Jazz guitar has evolved over the decades and its evolution has created a myriad of styles. On Saturday night, at the Pabst Theatre as a part of the Hal Leonard Jazz Series, we were privileged to enjoy the stellar guitar work of two major jazz stylists. Similar to last years' pairing of Cyrus Chestnut and Tommy Flanagan, a young lion demonstrated brilliance but the master craftsman displayed that rare jazz wisdom in his approach and execution only capable of an elder practitioner.
The Mark Whitfield Trio opened the evening's festivities with a set consisting mostly of original compositions. Whitfield wasted no time showing why he is considered one of the elite jazz guitarists of his generation. His dazzling fretwork captivated the audience. Unfortunately, his amplifier could have been louder. Donald Edwards, the drummer, was sensational. His cymbal work was excellent throughout the show and his solo, a spectacular creative explosion, was the highlight of the set. Some audience members may have thought he played too loud at times, especially when playing behind the guitarist, but I liked his aggressive style. Although Whitfield matched his intensity, he needed more volume (to complement it). The bassist, Ruben Rogers, having been on the Pabst stage just one month earlier with Joshua Redman, rounded out this clean, crisp trio.
The Jim Hall Trio used a unique selection of compositions to peak the crowd's interest. Over the course of his career Mr. Hall has worked with many artists, a number of them out on the fringes. His first selection was a song he wrote for fellow jazz guitarist, Bill Frisell, entitled "Frizzle Frazzle". Hall joked that the song was written for an artist even more to the left then he and the song reminded one of Frisell's obscure musical personality. He also did a number by Joe Lovano called "Blackwell's Message", a tribute to the late drummer Ed Blackwell. He closed his set with "Say Hello To Calypso", a tune he recently penned in honor of Sonny Rollins, who introduced him to this wonderful sound. In between some of these more unique compositions, he worked in several standards, including "All The Things You Are" and a beautiful ballad, "Skylark". On "Skylark", Hall and renowned bass player, George Mraz were superb. Mraz, a pleasant surprise for those of us who did not know he would be a part of the trio until showtime, was fabulous throughout the set, as an accompanist and a soloist. Terry Clark, the drummer, was subtle and impressive, characteristics often associated with Hall and Mraz.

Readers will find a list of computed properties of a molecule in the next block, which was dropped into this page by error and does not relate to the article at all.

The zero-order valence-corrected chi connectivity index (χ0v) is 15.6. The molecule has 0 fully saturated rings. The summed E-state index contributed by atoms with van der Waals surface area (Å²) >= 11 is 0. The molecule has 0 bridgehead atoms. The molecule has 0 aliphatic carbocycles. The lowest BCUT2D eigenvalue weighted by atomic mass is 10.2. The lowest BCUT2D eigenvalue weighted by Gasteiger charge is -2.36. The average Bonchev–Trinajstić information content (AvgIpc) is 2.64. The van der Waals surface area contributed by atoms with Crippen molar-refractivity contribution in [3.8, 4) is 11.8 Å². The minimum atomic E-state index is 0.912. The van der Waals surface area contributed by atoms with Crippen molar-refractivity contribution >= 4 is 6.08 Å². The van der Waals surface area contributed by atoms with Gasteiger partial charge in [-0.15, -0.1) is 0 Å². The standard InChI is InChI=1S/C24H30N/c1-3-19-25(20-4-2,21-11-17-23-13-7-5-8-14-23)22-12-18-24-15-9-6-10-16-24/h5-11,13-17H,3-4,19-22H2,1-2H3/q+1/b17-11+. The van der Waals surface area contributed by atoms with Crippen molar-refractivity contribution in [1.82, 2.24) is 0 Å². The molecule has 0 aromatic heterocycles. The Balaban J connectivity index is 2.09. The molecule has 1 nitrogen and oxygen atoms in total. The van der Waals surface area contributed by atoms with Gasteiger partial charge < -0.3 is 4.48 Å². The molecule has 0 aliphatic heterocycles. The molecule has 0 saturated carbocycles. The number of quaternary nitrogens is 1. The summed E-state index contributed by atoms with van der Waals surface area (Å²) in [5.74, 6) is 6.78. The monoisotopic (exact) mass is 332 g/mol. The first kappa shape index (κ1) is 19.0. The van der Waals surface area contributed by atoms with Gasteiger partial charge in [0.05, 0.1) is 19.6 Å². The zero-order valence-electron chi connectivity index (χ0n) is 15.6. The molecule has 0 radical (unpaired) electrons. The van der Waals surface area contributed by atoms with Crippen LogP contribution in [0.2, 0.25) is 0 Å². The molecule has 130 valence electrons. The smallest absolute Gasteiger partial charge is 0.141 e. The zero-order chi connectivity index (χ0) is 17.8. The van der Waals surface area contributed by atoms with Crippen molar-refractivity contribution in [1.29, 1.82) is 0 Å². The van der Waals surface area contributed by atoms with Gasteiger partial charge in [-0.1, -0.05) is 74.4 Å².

Overall, I walked away feeling impressed but unfulfilled. The amount of talent was sold short by the quickness with which the artists exited the stage. It seemed as if both trios had just got the pot boiling and their set was over. Although I enjoy the pairings of young lions with elder statesmen, a few more numbers by each trio, or Whitfield joining Hall's trio for a short set, would have made this night complete.